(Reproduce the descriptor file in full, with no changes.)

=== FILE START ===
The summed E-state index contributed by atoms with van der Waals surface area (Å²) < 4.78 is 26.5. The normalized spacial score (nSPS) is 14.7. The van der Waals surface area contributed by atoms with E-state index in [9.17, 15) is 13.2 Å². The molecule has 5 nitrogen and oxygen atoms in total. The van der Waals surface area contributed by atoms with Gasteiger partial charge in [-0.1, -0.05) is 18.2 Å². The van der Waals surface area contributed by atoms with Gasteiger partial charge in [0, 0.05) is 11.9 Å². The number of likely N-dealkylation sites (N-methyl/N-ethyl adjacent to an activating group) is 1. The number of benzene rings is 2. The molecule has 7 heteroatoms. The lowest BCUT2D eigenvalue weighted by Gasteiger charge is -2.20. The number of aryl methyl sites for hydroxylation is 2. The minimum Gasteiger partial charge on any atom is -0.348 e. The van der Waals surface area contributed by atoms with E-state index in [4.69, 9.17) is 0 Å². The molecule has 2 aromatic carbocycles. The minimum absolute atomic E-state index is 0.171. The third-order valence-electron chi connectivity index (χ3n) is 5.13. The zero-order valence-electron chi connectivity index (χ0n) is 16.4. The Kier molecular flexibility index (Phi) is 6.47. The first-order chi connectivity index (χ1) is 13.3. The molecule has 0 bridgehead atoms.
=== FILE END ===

The summed E-state index contributed by atoms with van der Waals surface area (Å²) < 4.78 is 26.5. The normalized spacial score (nSPS) is 14.7. The van der Waals surface area contributed by atoms with E-state index in [9.17, 15) is 13.2 Å². The molecule has 5 nitrogen and oxygen atoms in total. The van der Waals surface area contributed by atoms with Gasteiger partial charge in [-0.1, -0.05) is 18.2 Å². The van der Waals surface area contributed by atoms with Gasteiger partial charge in [0, 0.05) is 11.9 Å². The number of likely N-dealkylation sites (N-methyl/N-ethyl adjacent to an activating group) is 1. The number of benzene rings is 2. The molecule has 7 heteroatoms. The lowest BCUT2D eigenvalue weighted by Gasteiger charge is -2.20. The number of aryl methyl sites for hydroxylation is 2. The minimum Gasteiger partial charge on any atom is -0.348 e. The van der Waals surface area contributed by atoms with E-state index in [4.69, 9.17) is 0 Å². The molecule has 2 aromatic carbocycles. The minimum absolute atomic E-state index is 0.171. The third-order valence-electron chi connectivity index (χ3n) is 5.13. The zero-order valence-electron chi connectivity index (χ0n) is 16.4. The Kier molecular flexibility index (Phi) is 6.47. The first-order chi connectivity index (χ1) is 13.3. The molecule has 0 bridgehead atoms.